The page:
WASHINGTON (DTN) -- New York Mercantile Exchange oil futures and Brent crude on the Intercontinental Exchange eroded further Monday, with the U.S. benchmark falling more than 1.5% amid resurging concerns over flat demand growth this year as markets await details of the US-China trade agreement to be signed Wednesday for fresh clues on global economic growth.
This week, traders will be watching out for projections on global supply-demand disposition from Organization of the Exporting Petroleum Countries and the International Energy Agency due for release Wednesday and Thursday, respectively. Market focus will likely remain on compliance with OPEC+'s most recent quotas, agreed upon in December.
The U.S. Energy Information Administration will release its monthly market outlook midday Tuesday while weekly inventory will be published as regularly scheduled at midweek.
At settlement, NYMEX February West Texas Intermediate futures dropped $0.96 to a six-week spot low $58.08 barrel (bbl) and ICE March Brent futures shed $0.78 to $64.20 bbl, the lowest settlement since Dec. 12.
NYMEX February RBOB futures eased 0.23 cents to end the session at $1.6573 gallon and NYMEX February ULSD futures plunged 3.04 cents to $1.8980 gallon, a fresh six-week low on spot continuous price chart.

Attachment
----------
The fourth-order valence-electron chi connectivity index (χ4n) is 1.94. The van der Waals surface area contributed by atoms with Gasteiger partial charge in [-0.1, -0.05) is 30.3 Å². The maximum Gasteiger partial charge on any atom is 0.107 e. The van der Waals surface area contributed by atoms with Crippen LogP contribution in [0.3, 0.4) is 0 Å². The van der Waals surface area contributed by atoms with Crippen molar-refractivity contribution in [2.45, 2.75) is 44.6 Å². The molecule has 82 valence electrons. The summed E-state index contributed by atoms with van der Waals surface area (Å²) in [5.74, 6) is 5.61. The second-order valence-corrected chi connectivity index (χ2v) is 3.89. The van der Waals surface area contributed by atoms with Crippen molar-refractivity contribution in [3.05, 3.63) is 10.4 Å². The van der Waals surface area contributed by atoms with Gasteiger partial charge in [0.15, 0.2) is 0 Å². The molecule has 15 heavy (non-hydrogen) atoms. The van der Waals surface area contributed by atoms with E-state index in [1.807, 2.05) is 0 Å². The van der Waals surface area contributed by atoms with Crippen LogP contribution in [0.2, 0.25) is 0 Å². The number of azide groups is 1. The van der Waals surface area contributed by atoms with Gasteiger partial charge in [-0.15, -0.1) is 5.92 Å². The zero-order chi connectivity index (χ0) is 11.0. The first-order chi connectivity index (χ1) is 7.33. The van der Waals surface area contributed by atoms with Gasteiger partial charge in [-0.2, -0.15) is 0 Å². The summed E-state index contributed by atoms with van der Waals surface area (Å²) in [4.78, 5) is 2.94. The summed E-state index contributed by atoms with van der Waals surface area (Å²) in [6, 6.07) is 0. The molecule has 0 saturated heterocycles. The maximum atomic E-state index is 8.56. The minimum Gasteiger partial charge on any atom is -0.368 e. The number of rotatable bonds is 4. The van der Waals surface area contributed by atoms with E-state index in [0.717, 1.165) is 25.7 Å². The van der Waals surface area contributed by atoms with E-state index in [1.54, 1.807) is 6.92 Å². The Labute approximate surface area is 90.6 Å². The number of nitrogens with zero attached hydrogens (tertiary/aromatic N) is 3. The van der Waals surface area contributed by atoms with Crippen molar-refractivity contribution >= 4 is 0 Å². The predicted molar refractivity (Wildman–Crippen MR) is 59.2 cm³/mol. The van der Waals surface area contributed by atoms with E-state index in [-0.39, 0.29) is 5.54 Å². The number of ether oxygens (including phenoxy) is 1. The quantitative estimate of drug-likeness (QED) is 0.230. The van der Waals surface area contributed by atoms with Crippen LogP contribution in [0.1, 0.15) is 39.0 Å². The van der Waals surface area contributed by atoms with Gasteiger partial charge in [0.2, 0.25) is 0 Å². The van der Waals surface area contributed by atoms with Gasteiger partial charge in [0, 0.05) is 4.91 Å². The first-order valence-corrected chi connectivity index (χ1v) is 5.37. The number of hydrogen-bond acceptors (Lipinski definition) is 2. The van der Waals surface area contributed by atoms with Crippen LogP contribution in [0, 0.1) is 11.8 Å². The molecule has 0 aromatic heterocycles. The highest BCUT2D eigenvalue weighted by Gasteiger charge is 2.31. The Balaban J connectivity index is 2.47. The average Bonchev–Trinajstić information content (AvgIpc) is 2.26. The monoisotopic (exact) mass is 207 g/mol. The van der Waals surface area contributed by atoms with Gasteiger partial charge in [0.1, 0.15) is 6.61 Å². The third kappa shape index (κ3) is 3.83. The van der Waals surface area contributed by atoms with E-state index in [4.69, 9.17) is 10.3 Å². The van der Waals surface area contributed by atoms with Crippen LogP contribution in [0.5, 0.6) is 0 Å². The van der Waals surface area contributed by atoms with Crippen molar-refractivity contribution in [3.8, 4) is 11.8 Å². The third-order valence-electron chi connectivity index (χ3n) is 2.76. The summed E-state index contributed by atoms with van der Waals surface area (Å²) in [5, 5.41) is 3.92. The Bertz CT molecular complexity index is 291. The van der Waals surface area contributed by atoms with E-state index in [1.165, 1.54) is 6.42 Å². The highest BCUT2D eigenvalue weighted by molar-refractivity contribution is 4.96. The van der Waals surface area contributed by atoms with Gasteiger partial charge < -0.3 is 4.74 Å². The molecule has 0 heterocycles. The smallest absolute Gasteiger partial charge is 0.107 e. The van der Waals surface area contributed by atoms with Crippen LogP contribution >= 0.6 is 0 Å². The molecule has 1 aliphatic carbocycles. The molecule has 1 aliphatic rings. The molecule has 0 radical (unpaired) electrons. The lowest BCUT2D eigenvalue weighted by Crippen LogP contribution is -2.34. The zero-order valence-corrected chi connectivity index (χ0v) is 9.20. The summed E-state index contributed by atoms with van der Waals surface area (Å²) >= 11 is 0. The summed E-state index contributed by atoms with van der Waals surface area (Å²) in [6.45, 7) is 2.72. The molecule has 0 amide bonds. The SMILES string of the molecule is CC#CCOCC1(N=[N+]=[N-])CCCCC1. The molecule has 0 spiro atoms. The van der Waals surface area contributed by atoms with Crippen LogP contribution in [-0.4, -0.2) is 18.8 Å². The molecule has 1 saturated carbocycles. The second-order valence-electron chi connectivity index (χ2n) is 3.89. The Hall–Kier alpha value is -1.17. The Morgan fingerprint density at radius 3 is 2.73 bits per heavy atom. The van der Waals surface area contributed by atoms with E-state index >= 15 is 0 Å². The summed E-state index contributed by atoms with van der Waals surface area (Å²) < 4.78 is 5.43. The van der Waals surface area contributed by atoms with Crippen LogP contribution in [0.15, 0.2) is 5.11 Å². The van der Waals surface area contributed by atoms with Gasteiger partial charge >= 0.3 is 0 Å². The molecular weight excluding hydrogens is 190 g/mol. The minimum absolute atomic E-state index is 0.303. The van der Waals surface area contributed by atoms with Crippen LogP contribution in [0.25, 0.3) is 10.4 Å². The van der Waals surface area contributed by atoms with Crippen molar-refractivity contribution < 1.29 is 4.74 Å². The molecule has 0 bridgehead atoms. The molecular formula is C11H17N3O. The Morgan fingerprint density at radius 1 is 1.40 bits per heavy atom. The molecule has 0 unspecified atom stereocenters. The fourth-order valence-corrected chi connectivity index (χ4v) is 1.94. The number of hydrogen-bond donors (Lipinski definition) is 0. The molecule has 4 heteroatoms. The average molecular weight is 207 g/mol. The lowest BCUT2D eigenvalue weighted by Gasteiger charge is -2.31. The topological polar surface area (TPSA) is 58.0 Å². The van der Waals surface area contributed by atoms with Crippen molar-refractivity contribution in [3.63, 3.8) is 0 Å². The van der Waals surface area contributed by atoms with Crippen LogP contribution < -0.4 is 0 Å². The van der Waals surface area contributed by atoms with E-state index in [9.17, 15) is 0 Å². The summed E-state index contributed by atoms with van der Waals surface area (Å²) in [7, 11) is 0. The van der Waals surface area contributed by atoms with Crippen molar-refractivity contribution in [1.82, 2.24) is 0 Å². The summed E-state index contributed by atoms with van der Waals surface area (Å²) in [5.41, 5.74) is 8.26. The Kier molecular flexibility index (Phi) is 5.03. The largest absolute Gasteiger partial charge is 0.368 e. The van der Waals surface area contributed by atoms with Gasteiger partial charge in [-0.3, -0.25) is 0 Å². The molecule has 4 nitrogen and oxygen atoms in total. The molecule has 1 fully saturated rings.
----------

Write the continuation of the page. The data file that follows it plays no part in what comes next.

Monday's lower settlements come despite some encouraging news on the U.S.-China trade front after the U.S. Treasury Department announced it no longer designates Beijing as a currency manipulator. The announcement came just two days before representatives from both countries are set to sign the first phase of the comprehensive trade agreement at the White House Ceremony. Furthermore, the Trump Administration announced it would resume semi-annual U.S.-China Comprehensive Economic Dialogue that was abandoned at the start of 2017 as a trade conflict between the two countries escalated. As the long-awaited signing of the trade deal approaches, some questions remain about the text of the agreement, including the timeline for tariffs removal and China's commitment to purchase U.S. agricultural and energy products. U.S. Treasury Secretary Steven Mnuchin reassured markets the details will be made public as soon as the two sides put their signatures on the deal this week.
While this week's signing of the trade deal should boost global equities, some in the market are skeptical the deal will provide a leg-up for oil prices. Traders continue to get a sense of relative oversupply in the market, with global demand unlikely to meaningfully pick up this year.
China's National Oil Company, CNPC, on Monday said Chinese crude oil demand will be just half of the estimates for 2019 and the slowest pace since financial crisis of 2008. According to CNPC's economists, negative impact of the trade war will continue to be felt in Chinese economy this year, depressing national growth below 6%. This sentiment was echoed in the estimates from World Bank that projected Asia's economic growth to decelerate at 5.7% in 2020, reflecting a further slowdown in China.
Liubov Georges can be reached at firstname.lastname@example.org
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